Mathematical models

We try to structure and reproduce the world using different models. A mathematical model is one way of doing this. If we find that some things are interdependent, we can then find a rule describing this dependence and build a mathematical model.

When we move, we notice a clear relationship between the distance travelled and the time taken. This gives us a mathematical model for speed, v = s/t. That is, speed is the distance travelled divided by the time spent travelling.

In general, mathematical models are an approximation of the object under study and operates within certain limits.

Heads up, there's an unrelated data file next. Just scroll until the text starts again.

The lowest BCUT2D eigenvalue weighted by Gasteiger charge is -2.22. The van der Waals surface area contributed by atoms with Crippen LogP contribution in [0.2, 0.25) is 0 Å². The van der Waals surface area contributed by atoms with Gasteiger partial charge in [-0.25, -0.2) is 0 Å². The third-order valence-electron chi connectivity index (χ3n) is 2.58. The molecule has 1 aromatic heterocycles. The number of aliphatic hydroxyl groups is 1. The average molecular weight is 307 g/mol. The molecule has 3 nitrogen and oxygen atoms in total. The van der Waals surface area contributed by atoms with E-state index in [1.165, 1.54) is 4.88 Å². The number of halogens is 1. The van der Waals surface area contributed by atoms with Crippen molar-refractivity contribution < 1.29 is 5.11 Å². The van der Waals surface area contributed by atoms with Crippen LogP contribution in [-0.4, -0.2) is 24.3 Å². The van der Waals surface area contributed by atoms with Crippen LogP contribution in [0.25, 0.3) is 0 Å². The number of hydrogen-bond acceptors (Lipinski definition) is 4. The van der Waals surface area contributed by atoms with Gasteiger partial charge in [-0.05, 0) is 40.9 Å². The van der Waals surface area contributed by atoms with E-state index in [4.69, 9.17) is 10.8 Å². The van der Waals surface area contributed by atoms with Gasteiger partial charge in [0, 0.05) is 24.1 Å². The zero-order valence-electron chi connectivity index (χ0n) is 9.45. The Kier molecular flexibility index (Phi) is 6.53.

Example 1

Liisa-Petter studied a meteorite she found. She broke it in to pieces and measured the mass and volume of every piece and obtained the following results.

Lisa-Peter entered the results into a spreadsheet. The values seemed to line up almost in a straight line, so she fitted a line to them.

The slope of this line is approximately 3,2 and it describes the density. The mathematical model for density is mass divided by volume.

Mathematical models can also be exact . Like areas and volumes. Below are exact models of the areas of a parallelogram and trapezoid.

If the graph of a mathematical model is a straight line, it is called a linear model.

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